After my frustration with the photograph-enhancing apps I downloaded last month, I decided to take another look at graphics apps. This time I went for drawing apps. I downloaded three of them.
I gave each of them the five-minute test first. I wanted to see if I could figure out how to use them, what I could do in five minutes and what I thought of the general overall feel. I used my iPhone as the test vehicle because we all know smaller is better. Well, that’s not necessarily the case when it comes to drawing apps, but I did get some interesting effects just using my fingers.
Let’s start with Brushes. This one is free.
On the surface this app seems simple enough. You get a crayon-box color palette and the ability to change the size of your crayon. You also get an eraser to either erase your mistakes or to use to draw into your picture. Both were pretty cool, although expected.
As I was playing around with the app, I noticed a three-line icon in the bottom nav, usually an indication of ‘more’ so I clicked on it and was pleasantly surprised when I had the ability to import a photo to use as a template. The app automatically changed the photo into an outline and I had the choice of four different thicknesses of outline to use. I chose the second to the thinnest.
There were four ‘tone’ buttons on the bottom and I clicked on them to see what they would do. They adjusted the shade of the outline. On the lightest, the outline was barely visible and would probably disappear after coloring in the picture, much like a coloring book.
I went back to the darker outline and after blowing up the image, I used my forefinger to color in the outline. In order to get good coverage, I had to go over the area more than once, and aside from the fuzzy edges I got, I have to say, this was a fun app to play with. Here’s my five-minute drawing.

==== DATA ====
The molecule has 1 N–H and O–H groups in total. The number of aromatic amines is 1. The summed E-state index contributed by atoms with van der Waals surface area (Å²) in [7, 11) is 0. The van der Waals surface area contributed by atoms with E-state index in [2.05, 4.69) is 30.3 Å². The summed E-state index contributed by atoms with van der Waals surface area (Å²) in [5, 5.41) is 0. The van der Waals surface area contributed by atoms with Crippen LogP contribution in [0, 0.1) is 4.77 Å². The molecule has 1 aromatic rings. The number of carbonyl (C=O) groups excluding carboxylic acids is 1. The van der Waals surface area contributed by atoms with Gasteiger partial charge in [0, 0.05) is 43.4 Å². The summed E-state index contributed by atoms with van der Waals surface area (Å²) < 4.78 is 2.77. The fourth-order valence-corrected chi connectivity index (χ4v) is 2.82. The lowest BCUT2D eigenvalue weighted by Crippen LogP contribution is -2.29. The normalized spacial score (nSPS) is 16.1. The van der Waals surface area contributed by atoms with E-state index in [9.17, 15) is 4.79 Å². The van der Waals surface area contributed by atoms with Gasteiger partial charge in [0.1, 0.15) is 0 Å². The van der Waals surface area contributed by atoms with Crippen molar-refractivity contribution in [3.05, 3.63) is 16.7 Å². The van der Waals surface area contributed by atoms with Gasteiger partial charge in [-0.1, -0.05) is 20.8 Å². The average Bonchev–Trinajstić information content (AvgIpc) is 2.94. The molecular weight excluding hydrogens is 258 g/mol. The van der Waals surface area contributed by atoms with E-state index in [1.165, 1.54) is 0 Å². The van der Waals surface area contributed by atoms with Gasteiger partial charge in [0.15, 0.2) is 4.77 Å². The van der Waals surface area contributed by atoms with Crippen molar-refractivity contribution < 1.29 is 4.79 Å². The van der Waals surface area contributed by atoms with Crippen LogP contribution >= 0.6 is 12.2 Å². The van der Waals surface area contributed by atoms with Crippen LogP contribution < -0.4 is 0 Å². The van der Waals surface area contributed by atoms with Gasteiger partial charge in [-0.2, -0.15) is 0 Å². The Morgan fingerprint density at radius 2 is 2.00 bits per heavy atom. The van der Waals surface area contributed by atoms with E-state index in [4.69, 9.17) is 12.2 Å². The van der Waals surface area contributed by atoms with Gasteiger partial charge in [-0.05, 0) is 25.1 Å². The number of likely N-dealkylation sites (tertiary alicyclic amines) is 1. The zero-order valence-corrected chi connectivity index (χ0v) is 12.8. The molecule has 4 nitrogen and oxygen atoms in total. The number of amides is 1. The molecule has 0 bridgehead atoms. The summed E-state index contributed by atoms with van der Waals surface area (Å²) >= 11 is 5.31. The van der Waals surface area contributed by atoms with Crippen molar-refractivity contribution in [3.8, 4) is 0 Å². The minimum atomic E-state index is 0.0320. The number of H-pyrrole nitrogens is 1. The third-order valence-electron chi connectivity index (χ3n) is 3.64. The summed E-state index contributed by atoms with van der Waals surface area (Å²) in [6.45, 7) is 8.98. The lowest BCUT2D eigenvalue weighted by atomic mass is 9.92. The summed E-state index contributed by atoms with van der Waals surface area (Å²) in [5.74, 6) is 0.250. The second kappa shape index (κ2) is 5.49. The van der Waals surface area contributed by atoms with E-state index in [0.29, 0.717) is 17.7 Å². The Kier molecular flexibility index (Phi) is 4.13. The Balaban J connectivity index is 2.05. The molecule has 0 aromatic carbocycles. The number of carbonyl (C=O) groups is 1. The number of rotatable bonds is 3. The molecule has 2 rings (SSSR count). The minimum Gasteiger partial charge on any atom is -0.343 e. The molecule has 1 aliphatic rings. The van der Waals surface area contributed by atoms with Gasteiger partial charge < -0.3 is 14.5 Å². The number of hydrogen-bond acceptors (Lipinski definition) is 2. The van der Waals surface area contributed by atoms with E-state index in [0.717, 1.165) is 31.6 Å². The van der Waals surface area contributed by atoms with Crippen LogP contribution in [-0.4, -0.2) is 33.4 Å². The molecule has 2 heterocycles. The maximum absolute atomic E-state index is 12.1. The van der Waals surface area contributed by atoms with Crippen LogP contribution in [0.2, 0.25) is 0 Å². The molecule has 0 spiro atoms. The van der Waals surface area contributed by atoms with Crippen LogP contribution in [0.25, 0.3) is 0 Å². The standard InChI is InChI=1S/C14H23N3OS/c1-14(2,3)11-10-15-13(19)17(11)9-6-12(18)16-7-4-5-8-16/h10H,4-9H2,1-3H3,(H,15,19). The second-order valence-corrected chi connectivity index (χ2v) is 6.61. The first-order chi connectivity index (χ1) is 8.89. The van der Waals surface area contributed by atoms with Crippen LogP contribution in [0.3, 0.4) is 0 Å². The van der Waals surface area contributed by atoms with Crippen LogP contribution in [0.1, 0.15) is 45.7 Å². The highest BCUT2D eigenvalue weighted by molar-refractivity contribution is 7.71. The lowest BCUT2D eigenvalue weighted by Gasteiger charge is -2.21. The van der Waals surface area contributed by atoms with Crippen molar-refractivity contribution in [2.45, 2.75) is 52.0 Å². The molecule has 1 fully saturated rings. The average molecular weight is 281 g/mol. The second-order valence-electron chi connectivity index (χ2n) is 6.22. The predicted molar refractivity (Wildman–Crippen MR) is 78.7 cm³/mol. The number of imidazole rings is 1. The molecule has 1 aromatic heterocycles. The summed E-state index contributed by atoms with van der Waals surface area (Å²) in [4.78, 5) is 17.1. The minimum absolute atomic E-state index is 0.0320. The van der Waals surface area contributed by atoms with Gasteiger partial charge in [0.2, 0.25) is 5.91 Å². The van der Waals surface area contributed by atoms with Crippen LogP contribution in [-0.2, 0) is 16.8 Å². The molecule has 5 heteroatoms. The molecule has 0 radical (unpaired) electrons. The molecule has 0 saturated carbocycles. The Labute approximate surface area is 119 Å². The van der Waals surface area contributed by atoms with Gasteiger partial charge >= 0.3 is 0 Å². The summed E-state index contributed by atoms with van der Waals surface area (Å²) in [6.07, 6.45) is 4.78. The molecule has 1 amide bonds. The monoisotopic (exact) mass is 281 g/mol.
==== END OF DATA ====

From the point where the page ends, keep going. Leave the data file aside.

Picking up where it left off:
On to Draw Pad Pro. This app sells for $2.99.
Again, I gave it the five-minute test. It was frustrating at first because it made ‘sketch books’. It let me name them, but I couldn’t figure out what to do with them until I started clicking around to get inside. Each sketchbook holds eleven pages and you simply click on the page you want to work on.
The center grouping of icons at the top, with their back, forward and trashcan symbols (that you see at first glance) also contain icons for line, color and importing a photograph to use as a template. I tried the outline first and drew myself a simple shape.
I colored it in using the colored-pencil icon next to it. It gave me twenty pre-set colors and the ability to change the shape of my brush from small to large. What I liked better about this app was that it gave me a very smooth edge, although much like Brushes, I had to go over my color to give it intensity.
I decided to import a photo to see what that did.
Unlike Brushes it brought in my photo as a photo, but with the ability to make it lighter until it almost disappeared.
This allowed me to draw into it, much like I would in Photoshop. I noticed that after I drew into it I could still adjust the opacity of the photo, so in the end, I could bring it back to its full intensity.
This is my five-minute effort with Draw Pad Pro. For the money, I’d say this was a better investment…at least for me.
Next up was Filterstorm. $3.99 on the App store.
I noticed right away that this was a much more sophisticated app. It contained a layer palette, as well as cropping, brightness and contrast and many, many filters including a red eye brush and a curves dialogue box. And I got some very interesting effects using the posterize filter.
Playing around, I saw that it also had a history palette. I clicked on it to see if it accurately displayed what I had done…and it did.
And them, OMG, I discovered that it would let me add text to my image. (Image 17) And not just text…it allowed me a myriad of fonts, the ability to control color, opacity and positioning of my text all within the 2” x 3” screen.
I have to say I’m in love.
I was at my five-minute mark when I discovered its ability to vignette and combine multiple exposures in the same image as well as letting me blur and sharpen my picture. I was playing with the crop tool when my timer went off.
What it didn’t allow me to do though was to draw on my photo. But I decided to see if I could import my enhanced image, with the type on it, back into the Draw Pad Pro app. It let me.
Of course I wanted to duplicate my earlier efforts of drawing into my image, so once again I created hair on my friend Maia, using both a wide-brushed, colored pencil tool and the line tool. I haven’t had this much fun in years.
Here is my finished five-minute image using both Draw Pad Pro and Filterstorm. It looks to me that for $7.00 I have found two apps that will duplicate what my much more expensive Photoshop program does. Shh. I guess we'd better not tell Adobe :)
Enjoy drawing on your iPhone!